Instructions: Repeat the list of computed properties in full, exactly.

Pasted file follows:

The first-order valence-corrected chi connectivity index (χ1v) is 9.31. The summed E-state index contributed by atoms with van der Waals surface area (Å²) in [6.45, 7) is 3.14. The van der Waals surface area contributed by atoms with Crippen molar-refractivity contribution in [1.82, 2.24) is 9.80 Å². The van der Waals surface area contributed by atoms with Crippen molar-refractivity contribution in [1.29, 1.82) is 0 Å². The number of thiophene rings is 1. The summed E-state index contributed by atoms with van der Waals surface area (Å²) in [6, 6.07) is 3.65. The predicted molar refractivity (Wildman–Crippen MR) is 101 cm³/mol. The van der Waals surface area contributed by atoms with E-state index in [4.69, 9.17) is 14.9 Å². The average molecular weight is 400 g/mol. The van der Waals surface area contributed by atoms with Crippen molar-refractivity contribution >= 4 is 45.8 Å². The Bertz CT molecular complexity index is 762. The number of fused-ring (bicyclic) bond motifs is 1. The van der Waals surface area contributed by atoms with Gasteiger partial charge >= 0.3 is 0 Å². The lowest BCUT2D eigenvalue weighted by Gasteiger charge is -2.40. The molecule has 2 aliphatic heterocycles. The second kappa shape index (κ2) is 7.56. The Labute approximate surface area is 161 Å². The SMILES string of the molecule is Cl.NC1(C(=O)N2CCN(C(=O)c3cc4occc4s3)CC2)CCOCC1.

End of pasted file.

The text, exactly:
The first-order valence-corrected chi connectivity index (χ1v) is 9.31. The summed E-state index contributed by atoms with van der Waals surface area (Å²) in [6.45, 7) is 3.14. The van der Waals surface area contributed by atoms with Crippen molar-refractivity contribution in [1.82, 2.24) is 9.80 Å². The van der Waals surface area contributed by atoms with Crippen molar-refractivity contribution in [1.29, 1.82) is 0 Å². The number of thiophene rings is 1. The summed E-state index contributed by atoms with van der Waals surface area (Å²) in [6, 6.07) is 3.65. The predicted molar refractivity (Wildman–Crippen MR) is 101 cm³/mol. The van der Waals surface area contributed by atoms with E-state index in [4.69, 9.17) is 14.9 Å². The average molecular weight is 400 g/mol. The van der Waals surface area contributed by atoms with Crippen molar-refractivity contribution >= 4 is 45.8 Å². The Bertz CT molecular complexity index is 762. The number of fused-ring (bicyclic) bond motifs is 1. The van der Waals surface area contributed by atoms with Gasteiger partial charge >= 0.3 is 0 Å². The lowest BCUT2D eigenvalue weighted by Gasteiger charge is -2.40. The molecule has 2 aliphatic heterocycles. The second kappa shape index (κ2) is 7.56. The Labute approximate surface area is 161 Å². The SMILES string of the molecule is Cl.NC1(C(=O)N2CCN(C(=O)c3cc4occc4s3)CC2)CCOCC1.